A new national report from Public Health England (PHE) shows that in four local authorities in the West Midlands region; Coventry, Birmingham, Sandwell and Wolverhampton, there are at least 2 people per 1,000 aged 15–59 years who have been diagnosed with HIV. At this threshold, national guidelines recommend that HIV testing should be offered routinely to everyone admitted to hospital and people registering with a GP surgery in these areas
The national report has been published in the run up to National HIV Testing Week (22–29 November 2013). Regional figures show there are currently 5,115 people in the West Midlands region known to be living with HIV and accessing treatment. Of those, 1,542 live in Birmingham.
The report shows that 20 per cent (21,900) of people living with HIV in the UK (98,400) are unaware of their infection and need to get tested. In 2012 around half (47 per cent) of the 6,360 people newly diagnosed with HIV were identified late; which means the patient is often already quite ill and treatment is both less effective and more expensive.
Between 2011 and 2012 a small decline in the proportion of people living with HIV unaware was seen (25 per cent to 22 per cent), but this needs to be accelerated as early HIV diagnosis and timely treatment can nowadays mean a near-normal lifespan. This is why National HIV Testing Week is so important, raising awareness of the benefits of testing and encouraging the people most at risk; men who have sex with men (MSM) and black Africans, to get tested. New HIV diagnoses among men who have sex with men (MSM) also reached an all-time high, with 3,250 cases in 2012.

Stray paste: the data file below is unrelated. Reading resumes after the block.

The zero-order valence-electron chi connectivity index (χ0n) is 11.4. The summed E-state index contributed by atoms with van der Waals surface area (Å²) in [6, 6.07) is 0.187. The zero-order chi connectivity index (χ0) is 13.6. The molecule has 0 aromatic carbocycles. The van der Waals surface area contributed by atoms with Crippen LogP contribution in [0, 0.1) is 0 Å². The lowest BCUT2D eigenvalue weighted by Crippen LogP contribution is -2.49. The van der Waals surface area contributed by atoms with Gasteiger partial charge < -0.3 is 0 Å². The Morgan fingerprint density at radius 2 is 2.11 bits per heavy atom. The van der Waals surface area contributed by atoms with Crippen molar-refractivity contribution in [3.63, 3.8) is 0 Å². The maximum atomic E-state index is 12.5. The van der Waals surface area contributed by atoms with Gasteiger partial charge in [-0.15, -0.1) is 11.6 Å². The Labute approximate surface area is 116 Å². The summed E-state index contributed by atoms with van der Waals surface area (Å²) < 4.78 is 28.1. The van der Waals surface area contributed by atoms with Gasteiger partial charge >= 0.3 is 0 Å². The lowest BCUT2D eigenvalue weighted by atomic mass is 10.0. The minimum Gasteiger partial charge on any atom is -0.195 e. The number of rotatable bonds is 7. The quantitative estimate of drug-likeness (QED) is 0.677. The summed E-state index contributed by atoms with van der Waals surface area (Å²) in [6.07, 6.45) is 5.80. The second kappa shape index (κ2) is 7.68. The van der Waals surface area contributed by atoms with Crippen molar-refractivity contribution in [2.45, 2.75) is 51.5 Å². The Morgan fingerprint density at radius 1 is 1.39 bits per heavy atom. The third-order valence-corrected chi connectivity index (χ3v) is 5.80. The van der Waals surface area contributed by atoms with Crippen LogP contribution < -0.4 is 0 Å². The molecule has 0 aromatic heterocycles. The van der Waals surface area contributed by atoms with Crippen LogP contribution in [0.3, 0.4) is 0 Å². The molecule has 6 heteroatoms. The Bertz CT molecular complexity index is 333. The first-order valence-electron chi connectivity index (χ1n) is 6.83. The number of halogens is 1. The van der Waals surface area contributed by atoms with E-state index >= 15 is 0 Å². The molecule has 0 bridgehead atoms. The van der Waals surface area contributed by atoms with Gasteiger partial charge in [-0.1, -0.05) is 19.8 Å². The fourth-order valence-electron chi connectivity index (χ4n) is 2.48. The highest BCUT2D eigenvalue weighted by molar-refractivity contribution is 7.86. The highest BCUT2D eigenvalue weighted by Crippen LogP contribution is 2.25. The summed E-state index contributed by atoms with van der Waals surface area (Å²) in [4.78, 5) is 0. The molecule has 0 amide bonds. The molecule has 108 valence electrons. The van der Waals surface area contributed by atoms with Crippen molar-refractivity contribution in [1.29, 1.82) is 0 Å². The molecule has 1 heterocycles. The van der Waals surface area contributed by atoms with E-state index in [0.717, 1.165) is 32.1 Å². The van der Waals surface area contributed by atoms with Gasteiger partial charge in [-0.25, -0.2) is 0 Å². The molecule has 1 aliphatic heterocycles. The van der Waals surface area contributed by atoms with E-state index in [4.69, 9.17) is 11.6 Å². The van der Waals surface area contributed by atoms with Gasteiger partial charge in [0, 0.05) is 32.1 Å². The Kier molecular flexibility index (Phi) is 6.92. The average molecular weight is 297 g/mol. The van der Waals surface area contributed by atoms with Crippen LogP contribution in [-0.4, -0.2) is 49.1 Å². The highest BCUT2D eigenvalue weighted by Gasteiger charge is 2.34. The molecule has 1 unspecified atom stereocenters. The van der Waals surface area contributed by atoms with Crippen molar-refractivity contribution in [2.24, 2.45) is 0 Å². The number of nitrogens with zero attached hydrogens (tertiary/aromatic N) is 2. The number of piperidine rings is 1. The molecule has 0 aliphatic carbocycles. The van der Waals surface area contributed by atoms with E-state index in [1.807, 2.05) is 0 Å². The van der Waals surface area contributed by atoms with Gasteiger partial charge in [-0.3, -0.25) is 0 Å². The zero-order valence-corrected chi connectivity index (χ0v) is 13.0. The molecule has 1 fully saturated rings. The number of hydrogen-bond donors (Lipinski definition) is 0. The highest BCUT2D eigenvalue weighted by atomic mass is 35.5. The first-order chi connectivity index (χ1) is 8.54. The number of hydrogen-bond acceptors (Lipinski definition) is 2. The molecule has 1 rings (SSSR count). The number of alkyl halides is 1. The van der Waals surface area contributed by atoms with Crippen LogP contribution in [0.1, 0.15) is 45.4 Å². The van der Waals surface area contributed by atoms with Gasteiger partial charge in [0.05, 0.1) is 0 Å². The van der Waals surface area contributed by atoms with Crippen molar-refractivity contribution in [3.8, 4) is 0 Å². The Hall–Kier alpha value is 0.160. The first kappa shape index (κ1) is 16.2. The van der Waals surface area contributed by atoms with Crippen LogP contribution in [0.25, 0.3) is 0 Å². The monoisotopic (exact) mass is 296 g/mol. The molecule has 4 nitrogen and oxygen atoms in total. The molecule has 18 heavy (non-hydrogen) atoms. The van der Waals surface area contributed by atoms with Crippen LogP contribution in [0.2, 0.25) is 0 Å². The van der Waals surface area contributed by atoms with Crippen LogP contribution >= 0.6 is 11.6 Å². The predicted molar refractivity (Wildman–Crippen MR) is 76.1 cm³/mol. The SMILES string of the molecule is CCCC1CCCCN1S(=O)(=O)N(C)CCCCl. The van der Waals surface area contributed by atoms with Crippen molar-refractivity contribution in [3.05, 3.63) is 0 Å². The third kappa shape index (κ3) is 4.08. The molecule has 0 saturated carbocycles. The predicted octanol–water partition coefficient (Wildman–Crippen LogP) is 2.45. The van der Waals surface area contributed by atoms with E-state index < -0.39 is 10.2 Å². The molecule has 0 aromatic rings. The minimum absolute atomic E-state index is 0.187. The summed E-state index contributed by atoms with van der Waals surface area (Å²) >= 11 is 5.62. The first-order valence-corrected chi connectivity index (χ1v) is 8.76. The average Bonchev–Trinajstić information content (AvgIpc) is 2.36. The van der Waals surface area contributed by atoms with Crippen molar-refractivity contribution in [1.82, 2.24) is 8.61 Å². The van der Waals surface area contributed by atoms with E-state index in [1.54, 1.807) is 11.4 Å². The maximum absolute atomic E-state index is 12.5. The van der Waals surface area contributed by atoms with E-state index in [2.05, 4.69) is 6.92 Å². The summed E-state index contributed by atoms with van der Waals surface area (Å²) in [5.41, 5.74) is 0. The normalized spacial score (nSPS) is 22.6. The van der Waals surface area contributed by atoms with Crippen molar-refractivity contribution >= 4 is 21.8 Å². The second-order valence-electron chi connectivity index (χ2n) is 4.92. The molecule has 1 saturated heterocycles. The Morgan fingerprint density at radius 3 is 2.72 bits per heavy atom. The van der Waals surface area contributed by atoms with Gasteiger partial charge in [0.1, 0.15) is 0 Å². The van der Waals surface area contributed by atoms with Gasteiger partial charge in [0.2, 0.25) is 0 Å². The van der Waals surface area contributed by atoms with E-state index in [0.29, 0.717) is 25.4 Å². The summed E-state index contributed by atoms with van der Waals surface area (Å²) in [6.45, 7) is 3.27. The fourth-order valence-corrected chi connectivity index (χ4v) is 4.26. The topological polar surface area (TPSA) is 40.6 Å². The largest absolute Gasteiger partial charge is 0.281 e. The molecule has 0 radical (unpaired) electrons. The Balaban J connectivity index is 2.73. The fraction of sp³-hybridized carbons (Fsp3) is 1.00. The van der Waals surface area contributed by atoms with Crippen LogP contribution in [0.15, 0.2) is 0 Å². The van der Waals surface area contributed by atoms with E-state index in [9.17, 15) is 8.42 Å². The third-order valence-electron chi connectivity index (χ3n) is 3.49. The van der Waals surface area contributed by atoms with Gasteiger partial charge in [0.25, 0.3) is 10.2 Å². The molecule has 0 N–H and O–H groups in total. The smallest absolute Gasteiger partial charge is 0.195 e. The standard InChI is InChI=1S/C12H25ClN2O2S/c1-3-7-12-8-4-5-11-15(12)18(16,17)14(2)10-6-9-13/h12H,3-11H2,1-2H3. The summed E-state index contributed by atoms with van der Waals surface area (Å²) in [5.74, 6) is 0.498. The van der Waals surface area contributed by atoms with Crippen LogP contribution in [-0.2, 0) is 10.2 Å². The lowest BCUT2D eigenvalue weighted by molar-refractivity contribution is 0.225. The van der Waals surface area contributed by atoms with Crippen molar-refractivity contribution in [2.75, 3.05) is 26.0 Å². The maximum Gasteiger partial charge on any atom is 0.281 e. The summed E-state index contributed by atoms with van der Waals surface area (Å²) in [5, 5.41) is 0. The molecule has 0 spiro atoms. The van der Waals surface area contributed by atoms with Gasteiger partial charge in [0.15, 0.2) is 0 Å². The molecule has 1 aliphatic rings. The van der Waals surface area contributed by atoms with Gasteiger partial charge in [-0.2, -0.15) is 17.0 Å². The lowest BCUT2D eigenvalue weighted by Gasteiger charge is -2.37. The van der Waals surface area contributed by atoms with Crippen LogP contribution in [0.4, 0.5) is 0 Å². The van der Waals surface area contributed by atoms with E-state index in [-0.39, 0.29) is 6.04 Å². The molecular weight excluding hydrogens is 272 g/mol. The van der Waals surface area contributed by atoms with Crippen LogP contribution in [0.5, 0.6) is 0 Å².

Professor Harsh Duggal, HIV and STI lead consultant for PHE West Midlands, said: “National HIV Testing Week is a great opportunity to alert people to the benefits of testing – for individuals and for the UK’s public health. PHE is urging members of the public, clinicians, commissioners and community leaders to support and engage with the campaign.”
Paul Sanderson, PHE West Midlands Health and Wellbeing Programme lead, said: “PHE is committed to working closely with those local areas with the highest prevalence of HIV, to ensure adults admitted to local hospitals and those registering with a local GP are offered a routine HIV test. Efforts such as these are crucial to reducing numbers of undiagnosed HIV patients. We are also asking local authorities to redouble their efforts to target communities most affected by the virus. In addition, PHE is exploring ways to support GPs to spot the signs and symptoms of HIV infection early, to reduce the number of people being diagnosed late.
“In the UK, people who are unaware of their infection are likely to be those most at risk of transmitting HIV to others. We must increase the speed at which we’re reducing the number of undiagnosed HIV infections by encouraging earlier and more frequent HIV testing, especially by those most at-risk. Earlier diagnosis will help reduce new HIV infections across the UK.
“Around half of men who have sex with men recently diagnosed with HIV received their diagnosis the first time they tested, which is a strong indication that many men who should be testing are not. National HIV Testing Week gives people a great opportunity to get tested.”